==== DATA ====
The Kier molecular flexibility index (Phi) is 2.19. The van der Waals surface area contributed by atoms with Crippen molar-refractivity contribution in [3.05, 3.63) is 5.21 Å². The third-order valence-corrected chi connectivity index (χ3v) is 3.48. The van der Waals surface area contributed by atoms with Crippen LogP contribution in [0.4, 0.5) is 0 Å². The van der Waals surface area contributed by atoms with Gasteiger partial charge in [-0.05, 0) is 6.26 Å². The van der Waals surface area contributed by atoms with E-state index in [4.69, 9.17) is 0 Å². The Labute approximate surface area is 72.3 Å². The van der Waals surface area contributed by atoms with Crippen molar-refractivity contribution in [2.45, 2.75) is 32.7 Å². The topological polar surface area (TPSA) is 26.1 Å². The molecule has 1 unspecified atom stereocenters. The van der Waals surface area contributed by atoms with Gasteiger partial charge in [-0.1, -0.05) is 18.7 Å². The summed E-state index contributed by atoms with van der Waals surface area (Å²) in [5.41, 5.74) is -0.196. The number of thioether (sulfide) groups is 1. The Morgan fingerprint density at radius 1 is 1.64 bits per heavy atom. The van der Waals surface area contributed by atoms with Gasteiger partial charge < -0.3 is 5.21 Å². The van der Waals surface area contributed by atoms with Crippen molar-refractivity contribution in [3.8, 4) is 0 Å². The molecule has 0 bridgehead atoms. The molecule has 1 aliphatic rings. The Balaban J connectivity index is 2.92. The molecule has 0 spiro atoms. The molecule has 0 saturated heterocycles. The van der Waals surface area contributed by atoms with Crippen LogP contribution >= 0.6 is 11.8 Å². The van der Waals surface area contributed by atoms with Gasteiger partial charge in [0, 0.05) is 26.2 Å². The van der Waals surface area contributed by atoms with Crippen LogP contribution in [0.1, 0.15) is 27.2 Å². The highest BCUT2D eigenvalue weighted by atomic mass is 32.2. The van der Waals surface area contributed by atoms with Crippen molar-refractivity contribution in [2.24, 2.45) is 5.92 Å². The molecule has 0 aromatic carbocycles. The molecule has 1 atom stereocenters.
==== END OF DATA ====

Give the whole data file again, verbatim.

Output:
The Kier molecular flexibility index (Phi) is 2.19. The van der Waals surface area contributed by atoms with Crippen molar-refractivity contribution in [3.05, 3.63) is 5.21 Å². The third-order valence-corrected chi connectivity index (χ3v) is 3.48. The van der Waals surface area contributed by atoms with Crippen LogP contribution in [0.4, 0.5) is 0 Å². The van der Waals surface area contributed by atoms with Gasteiger partial charge in [-0.05, 0) is 6.26 Å². The van der Waals surface area contributed by atoms with E-state index in [4.69, 9.17) is 0 Å². The Labute approximate surface area is 72.3 Å². The van der Waals surface area contributed by atoms with Crippen molar-refractivity contribution in [2.45, 2.75) is 32.7 Å². The topological polar surface area (TPSA) is 26.1 Å². The molecule has 1 unspecified atom stereocenters. The van der Waals surface area contributed by atoms with Gasteiger partial charge in [-0.1, -0.05) is 18.7 Å². The summed E-state index contributed by atoms with van der Waals surface area (Å²) in [5.41, 5.74) is -0.196. The number of thioether (sulfide) groups is 1. The Morgan fingerprint density at radius 1 is 1.64 bits per heavy atom. The van der Waals surface area contributed by atoms with Gasteiger partial charge < -0.3 is 5.21 Å². The van der Waals surface area contributed by atoms with Crippen molar-refractivity contribution in [3.8, 4) is 0 Å². The molecule has 0 bridgehead atoms. The molecule has 1 aliphatic rings. The Balaban J connectivity index is 2.92. The molecule has 0 spiro atoms. The molecule has 0 saturated heterocycles. The van der Waals surface area contributed by atoms with Crippen LogP contribution >= 0.6 is 11.8 Å². The van der Waals surface area contributed by atoms with Gasteiger partial charge in [0, 0.05) is 26.2 Å². The van der Waals surface area contributed by atoms with Crippen LogP contribution in [0.1, 0.15) is 27.2 Å². The highest BCUT2D eigenvalue weighted by atomic mass is 32.2. The van der Waals surface area contributed by atoms with Crippen molar-refractivity contribution in [2.24, 2.45) is 5.92 Å². The molecule has 0 aromatic carbocycles. The molecule has 1 atom stereocenters.